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Lynn Anthony Higgins

protagonists whose primary occupation lies elsewhere enjoy an artistic hobby. In L.627 , Lucien (Lulu), chief of a police narcotics squad, makes home movies in his spare time; Daniel Lefebvre of Ça commence aujourd’hui teaches small children by day and writes poetry in the evening. Regent Philippe d’Orléans in Que la fête commence , like his historical model, is an accomplished musician. This chapter will focus on Tavernier’s portraits of professional artists. Des enfants gâtés gives us Bernard Rougerie, a middle-aged scriptwriter

in Bertrand Tavernier
Giuliana Pieri

10 Portraits of the Duce Giuliana Pieri Francesco Sapori, in his 1932 L’arte e il Duce, asserted the importance of art for the Fascist regime: ‘As Benito Mussolini claimed in Campidoglio on 24 May 1924, “I don’t think the terms Italy and art are separable”. … Invested with the supreme political authority, his [Mussolini’s] moral law is that of the Roman citizen: he creates the state every day. Hence he respects all creators: he is an artist and an art patron.’1 Despite the hyperbole of his prose, Sapori did rightly stress the regime’s and Mussolini’s personal

in The cult of the Duce
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Nous ne vieillirons pas ensemble, La Gueule ouverte and Passe ton bac d’abord
Marja Warehime

family portraits i 67 4 Family portraits I: Nous ne vieillirons pas ensemble, La Gueule ouverte and Passe ton bac d’abord It would certainly be valid to study Pialat’s films in a variety of different combinations, to consider L’Enfance nue, Nous ne vieillirons pas ensemble and La Gueule ouverte as an autobiographical triptych stretching from childhood to maturity, for example – or to group together La Gueule ouverte, Passe ton bac d’abord and A nos amours as three variations on the theme of the breakdown of the family unit. However, I have adopted a strictly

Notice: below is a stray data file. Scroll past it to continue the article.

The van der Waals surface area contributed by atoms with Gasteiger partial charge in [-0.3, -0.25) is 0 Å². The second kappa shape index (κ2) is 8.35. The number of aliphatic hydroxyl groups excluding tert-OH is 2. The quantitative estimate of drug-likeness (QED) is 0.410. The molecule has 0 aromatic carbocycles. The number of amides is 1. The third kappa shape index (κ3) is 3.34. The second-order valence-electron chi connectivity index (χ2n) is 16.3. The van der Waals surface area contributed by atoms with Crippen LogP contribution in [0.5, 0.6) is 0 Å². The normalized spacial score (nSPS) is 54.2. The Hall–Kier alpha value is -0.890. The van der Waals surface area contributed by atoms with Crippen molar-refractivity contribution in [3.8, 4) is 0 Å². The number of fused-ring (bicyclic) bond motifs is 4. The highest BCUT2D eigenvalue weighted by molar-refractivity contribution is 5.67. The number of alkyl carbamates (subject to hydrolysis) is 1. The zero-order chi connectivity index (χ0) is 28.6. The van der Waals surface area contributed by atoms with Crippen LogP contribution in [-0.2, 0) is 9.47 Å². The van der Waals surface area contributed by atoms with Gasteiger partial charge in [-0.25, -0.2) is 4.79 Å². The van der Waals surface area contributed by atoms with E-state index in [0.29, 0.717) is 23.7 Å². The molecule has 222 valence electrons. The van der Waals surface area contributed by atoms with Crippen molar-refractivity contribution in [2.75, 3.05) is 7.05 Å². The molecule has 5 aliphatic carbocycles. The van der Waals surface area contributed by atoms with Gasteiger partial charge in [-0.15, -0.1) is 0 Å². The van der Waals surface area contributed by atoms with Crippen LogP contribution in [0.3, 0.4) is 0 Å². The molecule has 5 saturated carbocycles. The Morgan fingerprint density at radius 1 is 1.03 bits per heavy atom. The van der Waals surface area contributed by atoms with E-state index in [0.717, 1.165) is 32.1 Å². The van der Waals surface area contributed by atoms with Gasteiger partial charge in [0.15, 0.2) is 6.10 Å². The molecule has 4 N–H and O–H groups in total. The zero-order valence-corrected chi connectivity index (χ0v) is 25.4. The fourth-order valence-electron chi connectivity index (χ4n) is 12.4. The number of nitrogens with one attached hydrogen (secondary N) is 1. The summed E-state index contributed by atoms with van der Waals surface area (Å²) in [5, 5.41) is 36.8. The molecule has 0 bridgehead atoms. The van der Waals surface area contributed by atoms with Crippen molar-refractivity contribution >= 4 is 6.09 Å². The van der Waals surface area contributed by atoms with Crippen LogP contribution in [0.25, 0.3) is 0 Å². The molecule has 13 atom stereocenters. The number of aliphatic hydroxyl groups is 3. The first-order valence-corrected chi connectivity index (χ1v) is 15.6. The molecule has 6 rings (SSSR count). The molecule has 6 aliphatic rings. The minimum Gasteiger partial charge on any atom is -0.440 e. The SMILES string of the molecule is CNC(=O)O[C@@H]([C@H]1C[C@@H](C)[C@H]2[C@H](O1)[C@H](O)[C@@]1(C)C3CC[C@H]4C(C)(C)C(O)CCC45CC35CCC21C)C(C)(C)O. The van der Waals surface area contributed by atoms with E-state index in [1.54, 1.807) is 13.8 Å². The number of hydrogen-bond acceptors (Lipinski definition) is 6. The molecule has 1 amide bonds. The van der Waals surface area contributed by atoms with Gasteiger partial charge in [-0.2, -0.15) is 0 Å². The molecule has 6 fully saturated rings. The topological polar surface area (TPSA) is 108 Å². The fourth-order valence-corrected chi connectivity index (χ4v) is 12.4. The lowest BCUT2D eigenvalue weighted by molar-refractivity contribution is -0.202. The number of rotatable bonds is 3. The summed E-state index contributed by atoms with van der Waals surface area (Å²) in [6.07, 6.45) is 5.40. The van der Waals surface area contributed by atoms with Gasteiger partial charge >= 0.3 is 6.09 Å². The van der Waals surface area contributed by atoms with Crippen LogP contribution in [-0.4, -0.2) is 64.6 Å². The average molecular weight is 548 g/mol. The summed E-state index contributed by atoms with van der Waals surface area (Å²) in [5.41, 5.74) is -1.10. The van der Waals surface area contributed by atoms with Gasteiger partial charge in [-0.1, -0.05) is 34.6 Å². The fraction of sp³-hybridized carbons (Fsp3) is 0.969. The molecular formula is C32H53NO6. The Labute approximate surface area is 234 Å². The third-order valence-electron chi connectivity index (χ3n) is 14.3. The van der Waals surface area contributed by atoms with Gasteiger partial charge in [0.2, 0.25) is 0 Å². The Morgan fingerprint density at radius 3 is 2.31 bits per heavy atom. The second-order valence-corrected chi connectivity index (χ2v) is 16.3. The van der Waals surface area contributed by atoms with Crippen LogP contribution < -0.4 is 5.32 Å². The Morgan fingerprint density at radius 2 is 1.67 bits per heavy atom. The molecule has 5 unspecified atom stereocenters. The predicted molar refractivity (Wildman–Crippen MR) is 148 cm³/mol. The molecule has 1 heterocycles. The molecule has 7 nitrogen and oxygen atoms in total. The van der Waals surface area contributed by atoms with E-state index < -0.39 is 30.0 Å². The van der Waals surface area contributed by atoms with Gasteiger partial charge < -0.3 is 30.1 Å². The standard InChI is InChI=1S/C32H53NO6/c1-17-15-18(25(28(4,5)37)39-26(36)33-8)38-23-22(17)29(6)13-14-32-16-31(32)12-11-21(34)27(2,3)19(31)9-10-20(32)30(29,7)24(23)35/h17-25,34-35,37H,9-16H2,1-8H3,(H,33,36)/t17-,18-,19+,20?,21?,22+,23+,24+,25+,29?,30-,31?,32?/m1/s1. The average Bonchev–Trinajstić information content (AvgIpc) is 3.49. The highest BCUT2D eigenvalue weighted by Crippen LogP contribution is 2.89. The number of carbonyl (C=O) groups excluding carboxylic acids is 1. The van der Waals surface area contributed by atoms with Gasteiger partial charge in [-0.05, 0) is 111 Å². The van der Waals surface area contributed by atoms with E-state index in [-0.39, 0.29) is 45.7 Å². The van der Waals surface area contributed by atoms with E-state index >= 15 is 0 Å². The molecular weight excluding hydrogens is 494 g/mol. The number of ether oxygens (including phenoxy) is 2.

in Maurice Pialat
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Loulou, A nos amours and Police
Marja Warehime

family portraits ii 95 5 Family portraits II: Loulou, A nos amours and Police Loulou Although Pialat began work on Loulou almost immediately after finishing Passe ton bac d’abord, the real events that inspired it took place almost ten years earlier. The scenario for Loulou, written by Arlette Langmann, was based on the break-up of her relationship with Pialat over her affair with ‘Dédé’, who had been involved in the production of La Maison des bois. Langmann kept only the kernel of the story, fictionalising the circumstances of the relationship while attempting

in Maurice Pialat
Elisabeth Bronfen

beautiful woman’s dead body treated like a materialized image or auto-icon, I will now turn to narratives where the equation of corpse with artwork means a translation or exchange that erases rather than preserves the body; to narratives of portraits which substitute for dead bodies, and which, as representations of representations, are twice removed from their object of reference

in Over her dead body
Bryan S. Turner

10 Edward Shils and his Portraits Bryan S. Turner Like most people, I am constitutionally contradictory. As a student I heard Victor Gollancz give a lecture that began, ‘I am a vegetarian and I eat meat every day.’ That’s also my problem – systemic contradiction. On the one hand, it strikes me as essential, if we are to understand an author and their works, to place them in their social and historical setting. The implication is that where and when you are born determines the brilliance of the particular author. Without the context, can we ever understand the